Scorpionfish, or rockfish (Scorpaenidae), family of bottom-dwelling, marine fishes with large heads, mouths and eyes, stout bodies and large pectoral fins. The family has been divided into several subgroups, based on various criteria. Over 380 species are distributed worldwide in temperate and tropical waters. The greatest variety of forms is found in the Indo-Australian region, where several bizarrely shaped, deceptively coloured and often venomous species exist. The highly venomous lionfish and turkeyfish can inflict painful injuries.

Description

Like sculpins, scorpionfish belong to the "mail-cheeked fishes," characterized by a bony stay or splint extending from the eye to the cheekbone. The head and fins exhibit many spines, and the body frequently has cirri and skin flaps, thought to help in camouflage. They range in size from about 15 cm in dwarf forms to almost 100 cm in some Alaskan representatives.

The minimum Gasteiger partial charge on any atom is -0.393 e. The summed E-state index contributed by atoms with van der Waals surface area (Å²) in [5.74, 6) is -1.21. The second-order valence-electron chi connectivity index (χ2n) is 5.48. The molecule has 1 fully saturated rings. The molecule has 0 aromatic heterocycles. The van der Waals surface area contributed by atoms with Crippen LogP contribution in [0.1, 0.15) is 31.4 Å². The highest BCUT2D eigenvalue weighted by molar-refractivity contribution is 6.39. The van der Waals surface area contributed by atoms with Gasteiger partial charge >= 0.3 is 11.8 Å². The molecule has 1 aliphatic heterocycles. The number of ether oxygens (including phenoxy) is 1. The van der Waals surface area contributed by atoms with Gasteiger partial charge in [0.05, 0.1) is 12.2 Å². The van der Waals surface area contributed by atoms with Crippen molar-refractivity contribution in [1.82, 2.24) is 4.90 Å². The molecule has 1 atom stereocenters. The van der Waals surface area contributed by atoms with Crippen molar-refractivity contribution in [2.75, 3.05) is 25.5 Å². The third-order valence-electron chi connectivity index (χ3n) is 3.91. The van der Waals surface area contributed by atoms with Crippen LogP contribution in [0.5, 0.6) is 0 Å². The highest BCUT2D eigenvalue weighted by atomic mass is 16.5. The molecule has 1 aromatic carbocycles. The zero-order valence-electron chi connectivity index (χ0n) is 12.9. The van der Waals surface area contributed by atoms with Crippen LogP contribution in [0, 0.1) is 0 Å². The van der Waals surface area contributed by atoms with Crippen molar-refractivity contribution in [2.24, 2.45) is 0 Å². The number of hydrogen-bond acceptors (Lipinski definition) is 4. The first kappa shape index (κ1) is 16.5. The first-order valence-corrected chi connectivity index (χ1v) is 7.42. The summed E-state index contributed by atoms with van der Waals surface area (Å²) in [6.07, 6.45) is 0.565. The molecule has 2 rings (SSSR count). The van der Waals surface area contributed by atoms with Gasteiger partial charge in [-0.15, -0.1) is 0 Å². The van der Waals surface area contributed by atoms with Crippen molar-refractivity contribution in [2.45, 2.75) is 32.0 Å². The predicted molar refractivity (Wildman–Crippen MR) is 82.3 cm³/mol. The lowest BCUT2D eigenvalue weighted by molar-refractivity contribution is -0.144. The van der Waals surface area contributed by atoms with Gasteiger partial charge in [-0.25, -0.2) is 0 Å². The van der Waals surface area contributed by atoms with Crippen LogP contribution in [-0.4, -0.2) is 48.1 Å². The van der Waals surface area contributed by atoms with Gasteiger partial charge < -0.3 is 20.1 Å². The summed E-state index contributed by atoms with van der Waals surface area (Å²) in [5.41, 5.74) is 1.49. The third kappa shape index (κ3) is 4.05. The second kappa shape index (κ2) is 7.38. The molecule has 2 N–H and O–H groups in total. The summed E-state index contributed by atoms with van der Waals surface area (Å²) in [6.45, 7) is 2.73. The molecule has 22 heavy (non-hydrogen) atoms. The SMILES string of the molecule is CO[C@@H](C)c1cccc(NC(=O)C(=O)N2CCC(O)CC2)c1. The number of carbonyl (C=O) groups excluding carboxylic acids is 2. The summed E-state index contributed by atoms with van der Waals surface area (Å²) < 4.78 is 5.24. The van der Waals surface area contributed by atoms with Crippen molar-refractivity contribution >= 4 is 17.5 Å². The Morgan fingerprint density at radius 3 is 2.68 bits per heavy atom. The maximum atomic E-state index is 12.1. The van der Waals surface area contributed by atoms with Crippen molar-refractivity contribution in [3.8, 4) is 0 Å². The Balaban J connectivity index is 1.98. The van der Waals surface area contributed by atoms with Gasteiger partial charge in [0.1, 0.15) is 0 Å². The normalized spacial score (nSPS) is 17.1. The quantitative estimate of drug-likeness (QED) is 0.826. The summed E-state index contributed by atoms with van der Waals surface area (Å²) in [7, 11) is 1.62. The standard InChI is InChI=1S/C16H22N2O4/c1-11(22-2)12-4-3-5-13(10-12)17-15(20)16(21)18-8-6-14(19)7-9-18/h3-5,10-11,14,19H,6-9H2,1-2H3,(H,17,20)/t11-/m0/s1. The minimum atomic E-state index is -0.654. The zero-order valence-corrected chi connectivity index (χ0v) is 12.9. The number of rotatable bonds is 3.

Reproduction

Many forms have internal fertilization and bear live young, but a few egg-laying species are known. Depending upon the species, young are born from winter to late spring. Young rockfish drift with and feed upon plankton. After several weeks they settle, becoming bottom dwellers. The mechanism triggering settling is unknown. Many young rockfish are differently coloured from adults of the same species. Recent analyses indicate that rockfish are among the longest-living marine fishes, frequently surviving for 80-90 years.

Distribution and Habitat

In Canadian waters, the family is represented by 36 forms on the Pacific coast; 6 on the Atlantic and E Arctic. Many are important commercial food fishes, eg, Pacific ocean perch and rockfish, and Atlantic redfish - all members of genus SebastesScorpionfishes occur from subtidal waters to depths of over 500 m. Some live close inshore, among rocks and kelp, in small groups or associations. Others, including the commercially important species, live in massive schools in offshore waters at mid-depths. Offshore populations undergo diurnal and seasonal movements. They are generally fished by trawl, and are competed for by several nations on both Canadian coasts.